Jenkins Law Library
The Law Library Company of the City of Philadelphia (America's first law library) was founded in 1802 by 71 attorneys, among whom were the most prominent lawyers of the time. They formed a corporation so they could jointly purchase a collection of legal materials with which to practice law. Shares of stock in the company were sold for $20; annual dues were $2.
In 1827, the Law Library Company merged with the Associated Members of the Bar and became known as the Law Association of Philadelphia. Eventually this organization became known as the Philadelphia Bar Association, and in 1931 the library's name was changed (the first of several name changes) to the Law Library of the Philadelphia Bar Association.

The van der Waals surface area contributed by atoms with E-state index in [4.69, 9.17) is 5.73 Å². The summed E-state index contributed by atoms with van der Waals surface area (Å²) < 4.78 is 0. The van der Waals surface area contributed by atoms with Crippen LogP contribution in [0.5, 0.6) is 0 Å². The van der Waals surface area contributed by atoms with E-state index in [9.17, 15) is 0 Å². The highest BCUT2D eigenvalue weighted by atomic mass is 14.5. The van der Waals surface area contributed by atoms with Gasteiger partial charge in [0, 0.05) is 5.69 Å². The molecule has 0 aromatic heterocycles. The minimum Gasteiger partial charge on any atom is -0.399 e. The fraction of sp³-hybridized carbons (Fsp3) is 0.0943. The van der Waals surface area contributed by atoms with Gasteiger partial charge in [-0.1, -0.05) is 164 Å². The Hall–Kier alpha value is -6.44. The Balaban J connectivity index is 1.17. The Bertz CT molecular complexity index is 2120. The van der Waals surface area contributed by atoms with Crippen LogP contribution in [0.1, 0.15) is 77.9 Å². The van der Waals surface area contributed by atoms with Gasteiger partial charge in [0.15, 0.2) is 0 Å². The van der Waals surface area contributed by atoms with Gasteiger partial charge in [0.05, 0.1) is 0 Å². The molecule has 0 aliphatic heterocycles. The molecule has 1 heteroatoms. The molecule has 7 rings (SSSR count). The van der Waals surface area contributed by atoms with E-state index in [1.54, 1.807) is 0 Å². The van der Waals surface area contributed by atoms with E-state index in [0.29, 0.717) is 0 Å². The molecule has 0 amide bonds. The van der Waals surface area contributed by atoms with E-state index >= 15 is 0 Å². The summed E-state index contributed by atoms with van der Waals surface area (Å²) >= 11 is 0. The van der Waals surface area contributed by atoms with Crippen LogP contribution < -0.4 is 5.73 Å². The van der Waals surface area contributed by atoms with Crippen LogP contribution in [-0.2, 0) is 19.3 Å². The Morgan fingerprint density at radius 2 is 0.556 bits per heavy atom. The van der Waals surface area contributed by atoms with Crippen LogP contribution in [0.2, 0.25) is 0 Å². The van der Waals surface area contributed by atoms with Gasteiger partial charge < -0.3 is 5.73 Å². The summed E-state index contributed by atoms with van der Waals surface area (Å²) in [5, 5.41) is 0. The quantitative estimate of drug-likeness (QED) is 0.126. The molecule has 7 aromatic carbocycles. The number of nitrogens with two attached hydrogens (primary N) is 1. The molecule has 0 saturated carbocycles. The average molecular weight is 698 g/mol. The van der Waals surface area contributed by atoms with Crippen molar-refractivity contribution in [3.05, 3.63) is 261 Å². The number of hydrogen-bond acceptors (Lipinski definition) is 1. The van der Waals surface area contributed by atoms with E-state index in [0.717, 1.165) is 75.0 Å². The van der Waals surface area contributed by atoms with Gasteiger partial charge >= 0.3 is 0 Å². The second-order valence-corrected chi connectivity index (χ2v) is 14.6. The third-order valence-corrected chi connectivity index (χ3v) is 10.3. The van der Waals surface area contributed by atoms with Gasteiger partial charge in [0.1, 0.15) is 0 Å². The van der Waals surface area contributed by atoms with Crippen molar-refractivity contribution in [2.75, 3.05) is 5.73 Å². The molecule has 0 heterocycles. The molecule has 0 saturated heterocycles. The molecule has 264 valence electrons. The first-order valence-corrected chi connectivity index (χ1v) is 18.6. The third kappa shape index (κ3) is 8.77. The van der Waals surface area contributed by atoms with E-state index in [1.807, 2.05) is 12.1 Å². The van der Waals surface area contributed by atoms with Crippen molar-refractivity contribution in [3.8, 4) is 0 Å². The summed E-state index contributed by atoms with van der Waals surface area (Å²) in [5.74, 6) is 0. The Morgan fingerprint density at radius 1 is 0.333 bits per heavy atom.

The library was operated by the Bar Association until July 1, 1967, when the Theodore F. Jenkins Memorial Law Library (now known as Jenkins Law Library) was established with court approval to carry out the provisions of the will of the late Madeleine Hart Jenkins. It was her wish that her late husband, Theodore Finley Jenkins, be memorialized in a manner that would benefit the Bar and the public.
Governed by a Board of Directors, Jenkins Law Library is a 501(c)(3). Although now independent from the Philadelphia Bar Association, the two organizations work together on mutual projects that benefit members of the Philadelphia legal community.